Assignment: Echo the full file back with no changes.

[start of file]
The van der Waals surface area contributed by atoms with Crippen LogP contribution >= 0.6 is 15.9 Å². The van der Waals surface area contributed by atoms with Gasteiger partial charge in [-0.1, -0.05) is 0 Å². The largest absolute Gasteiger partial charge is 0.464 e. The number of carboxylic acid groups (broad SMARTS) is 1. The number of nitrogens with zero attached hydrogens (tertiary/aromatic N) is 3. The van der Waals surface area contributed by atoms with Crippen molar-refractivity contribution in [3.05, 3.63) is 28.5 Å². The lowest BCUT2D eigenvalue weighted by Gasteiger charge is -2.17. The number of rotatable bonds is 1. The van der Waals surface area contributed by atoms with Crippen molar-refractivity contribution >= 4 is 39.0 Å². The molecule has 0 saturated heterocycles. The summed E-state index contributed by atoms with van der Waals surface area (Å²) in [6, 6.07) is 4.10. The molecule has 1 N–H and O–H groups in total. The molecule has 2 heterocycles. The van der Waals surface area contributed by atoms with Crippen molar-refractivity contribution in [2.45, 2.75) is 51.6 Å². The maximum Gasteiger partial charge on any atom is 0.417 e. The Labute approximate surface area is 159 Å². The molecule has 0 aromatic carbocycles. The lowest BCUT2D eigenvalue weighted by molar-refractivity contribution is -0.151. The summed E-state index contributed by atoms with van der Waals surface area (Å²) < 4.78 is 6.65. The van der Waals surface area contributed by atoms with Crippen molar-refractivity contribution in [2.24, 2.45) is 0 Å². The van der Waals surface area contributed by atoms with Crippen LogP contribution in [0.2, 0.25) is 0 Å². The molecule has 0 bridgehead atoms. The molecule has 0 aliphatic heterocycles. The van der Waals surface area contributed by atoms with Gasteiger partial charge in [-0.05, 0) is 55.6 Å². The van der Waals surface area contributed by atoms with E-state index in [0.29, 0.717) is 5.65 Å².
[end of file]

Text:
The van der Waals surface area contributed by atoms with Crippen LogP contribution >= 0.6 is 15.9 Å². The van der Waals surface area contributed by atoms with Gasteiger partial charge in [-0.1, -0.05) is 0 Å². The largest absolute Gasteiger partial charge is 0.464 e. The number of carboxylic acid groups (broad SMARTS) is 1. The number of nitrogens with zero attached hydrogens (tertiary/aromatic N) is 3. The van der Waals surface area contributed by atoms with Crippen molar-refractivity contribution in [3.05, 3.63) is 28.5 Å². The lowest BCUT2D eigenvalue weighted by Gasteiger charge is -2.17. The number of rotatable bonds is 1. The van der Waals surface area contributed by atoms with Crippen molar-refractivity contribution >= 4 is 39.0 Å². The molecule has 0 saturated heterocycles. The summed E-state index contributed by atoms with van der Waals surface area (Å²) in [6, 6.07) is 4.10. The molecule has 1 N–H and O–H groups in total. The molecule has 2 heterocycles. The van der Waals surface area contributed by atoms with Crippen molar-refractivity contribution in [2.45, 2.75) is 51.6 Å². The maximum Gasteiger partial charge on any atom is 0.417 e. The Labute approximate surface area is 159 Å². The molecule has 0 aromatic carbocycles. The lowest BCUT2D eigenvalue weighted by molar-refractivity contribution is -0.151. The summed E-state index contributed by atoms with van der Waals surface area (Å²) < 4.78 is 6.65. The van der Waals surface area contributed by atoms with Crippen molar-refractivity contribution in [2.24, 2.45) is 0 Å². The van der Waals surface area contributed by atoms with Crippen LogP contribution in [0.2, 0.25) is 0 Å². The molecule has 0 bridgehead atoms. The molecule has 0 aliphatic heterocycles. The van der Waals surface area contributed by atoms with Gasteiger partial charge in [-0.05, 0) is 55.6 Å². The van der Waals surface area contributed by atoms with E-state index in [0.29, 0.717) is 5.65 Å².